City Hall, Haarlem: Side elevation by market square showing Gothic crenellations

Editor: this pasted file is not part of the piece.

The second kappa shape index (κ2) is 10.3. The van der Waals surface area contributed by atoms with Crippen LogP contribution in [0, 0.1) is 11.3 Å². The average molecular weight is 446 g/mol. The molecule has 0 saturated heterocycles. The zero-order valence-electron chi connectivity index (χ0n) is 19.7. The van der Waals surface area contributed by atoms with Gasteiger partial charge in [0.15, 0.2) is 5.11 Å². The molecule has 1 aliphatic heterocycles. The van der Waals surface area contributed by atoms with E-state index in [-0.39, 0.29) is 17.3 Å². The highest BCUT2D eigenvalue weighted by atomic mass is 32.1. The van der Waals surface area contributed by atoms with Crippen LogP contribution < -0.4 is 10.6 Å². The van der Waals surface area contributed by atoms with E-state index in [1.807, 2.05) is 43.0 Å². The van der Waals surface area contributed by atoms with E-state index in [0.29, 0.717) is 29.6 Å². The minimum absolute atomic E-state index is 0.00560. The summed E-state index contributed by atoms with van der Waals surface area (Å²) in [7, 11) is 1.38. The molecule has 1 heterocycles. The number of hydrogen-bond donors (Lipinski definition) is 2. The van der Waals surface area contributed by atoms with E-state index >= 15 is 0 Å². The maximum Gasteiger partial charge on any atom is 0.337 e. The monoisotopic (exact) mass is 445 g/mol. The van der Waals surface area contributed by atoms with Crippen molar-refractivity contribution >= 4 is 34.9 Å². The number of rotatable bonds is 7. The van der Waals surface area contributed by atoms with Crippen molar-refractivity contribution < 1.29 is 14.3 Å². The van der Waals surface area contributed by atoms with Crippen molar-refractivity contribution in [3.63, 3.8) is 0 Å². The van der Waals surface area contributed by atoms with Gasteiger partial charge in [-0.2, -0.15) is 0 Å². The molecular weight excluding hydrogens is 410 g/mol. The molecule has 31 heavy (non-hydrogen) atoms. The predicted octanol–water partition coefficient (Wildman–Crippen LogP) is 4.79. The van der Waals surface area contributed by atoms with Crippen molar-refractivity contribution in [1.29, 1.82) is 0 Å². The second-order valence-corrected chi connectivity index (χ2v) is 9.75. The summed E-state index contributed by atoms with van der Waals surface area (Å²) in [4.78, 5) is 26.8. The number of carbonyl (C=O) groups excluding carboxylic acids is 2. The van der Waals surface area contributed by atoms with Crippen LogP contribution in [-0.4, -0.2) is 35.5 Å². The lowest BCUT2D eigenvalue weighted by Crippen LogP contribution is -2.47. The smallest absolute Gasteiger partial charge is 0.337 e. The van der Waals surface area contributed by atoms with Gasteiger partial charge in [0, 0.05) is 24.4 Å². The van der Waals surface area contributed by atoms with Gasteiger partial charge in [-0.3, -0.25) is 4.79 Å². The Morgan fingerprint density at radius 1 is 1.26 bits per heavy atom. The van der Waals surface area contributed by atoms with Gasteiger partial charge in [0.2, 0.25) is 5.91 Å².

Around 1100 a wooden building was constructed on the location of the current Gravenzaal of the City Hall. Traces of this building were found in 1955. After large fires in 1347 and 1351, William II, Count of Holland donated the remains of the Gravenzaal to the city’s municipality. A new building was built there. The central square building dates from the Middle Ages, but the distinctive façade of the building was designed by architect Lieven de Key and built from 1602-1604; he also built the north wing ca. 1620-1630. The way it originally looked can be seen in a painting from 1460 by the Master of Bellaert. Originally the city hall was just the front of the building, and the rear cloister belonged to the Dominican brotherhood. After the Protestant Reformation this came into the possession of the city council and it is now a large complex with offices and meeting rooms.